Ride-hailing platform Lyft has admitted that it received some 4000 sexual assault complaints between 2017 to 2019. A new report by the company shows how 2019 alone saw as many as over 1,800 such complaints.
Total Cases Rose, But Percentages Went Down
The report was long-awaited, as Lyft had pledged to release it in 2019 itself. The numbers serve to show how sexual assault complaints collected through the firm’s app have gone up over the years, from 1,096 in 2017 to 1,255 in 2018 and 1,807 in 2019. Interestingly, over 50 percent of the instances reported in 2019 had to do with “non-consensual touching of a sexual body part,” while another 156 reported “non-consensual sexual penetration.”
What’s more, also listed were as many as ten fatal assaults, with four of them having occurred in 2019 alone. At the same time, the company has also claimed that in the period specified in the report, over 99 percent of the rides taken by its customers were completed without any safety-related incident being reported.
Moreover, an official has also said that the rate of sexual assaults as a direct percentage of rides went down by 19 percent over the three years covered in the report. Head of Policy Development and Research, Jennifer Brandenburger, has said that despite the frequency of safety-related incidents on their platform being “rare,” Lyft does realize that “even one is too many.”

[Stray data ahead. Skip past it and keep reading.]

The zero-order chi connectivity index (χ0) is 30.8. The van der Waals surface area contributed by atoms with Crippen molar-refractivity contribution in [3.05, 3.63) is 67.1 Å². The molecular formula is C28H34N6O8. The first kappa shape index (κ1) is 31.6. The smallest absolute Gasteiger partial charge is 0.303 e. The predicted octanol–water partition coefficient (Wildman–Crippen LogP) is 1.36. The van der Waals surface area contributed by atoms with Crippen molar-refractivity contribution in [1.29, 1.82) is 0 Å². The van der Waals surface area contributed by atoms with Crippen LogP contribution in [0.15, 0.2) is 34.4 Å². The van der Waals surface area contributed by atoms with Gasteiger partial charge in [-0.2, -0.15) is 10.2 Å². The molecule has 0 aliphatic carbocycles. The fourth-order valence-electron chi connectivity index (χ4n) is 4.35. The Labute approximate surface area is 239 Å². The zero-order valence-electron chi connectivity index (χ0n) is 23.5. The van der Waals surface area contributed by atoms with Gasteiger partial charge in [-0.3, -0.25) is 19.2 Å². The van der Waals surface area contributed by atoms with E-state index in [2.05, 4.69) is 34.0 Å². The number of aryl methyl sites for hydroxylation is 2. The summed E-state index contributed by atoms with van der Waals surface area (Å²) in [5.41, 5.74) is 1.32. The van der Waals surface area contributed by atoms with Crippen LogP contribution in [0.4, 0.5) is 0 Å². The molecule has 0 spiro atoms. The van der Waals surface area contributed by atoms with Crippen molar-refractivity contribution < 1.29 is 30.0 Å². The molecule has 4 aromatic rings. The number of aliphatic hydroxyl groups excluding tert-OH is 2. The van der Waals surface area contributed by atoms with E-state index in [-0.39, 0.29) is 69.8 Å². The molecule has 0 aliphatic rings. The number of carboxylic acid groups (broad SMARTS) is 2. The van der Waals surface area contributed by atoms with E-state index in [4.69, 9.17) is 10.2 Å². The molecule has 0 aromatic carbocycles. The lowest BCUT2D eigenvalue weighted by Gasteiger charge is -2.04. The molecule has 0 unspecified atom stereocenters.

Following in Uber ‘s Footsteps, and Hoping to Encourage Others
These figures were released by Lyft nearly two years after rival platform Uber made public a similar report, revealing that it had received over 3,000 sexual assault reports in 2018 within the US alone. Ride-hailing services have been facing increasing scrutiny regarding safety issues, with pressure from both victims and Congress members mounting.
Following the release of the report, Lyft was praised by the Rape, Abuse & Incest National Network, a group responsible for running the sexual assault hotline for victims. Spokesperson Erinn Robinson has said that Lyft releasing safety information will encourage other firms to follow in its footsteps, while adding that the only way to tackle the “pervasive problem” of sexual violence is to shine a “light into dark corners” and ponder on what can be done better.
Interestingly, Lyft itself has admitted that it is generally not keen of making information about safety-related issues public unless it is served with a subpoena, in what it believes to be the best choice for protecting the privacy of both its drivers and riders. Nevertheless, every such event registered is apparently investigated by contacting riders and drivers.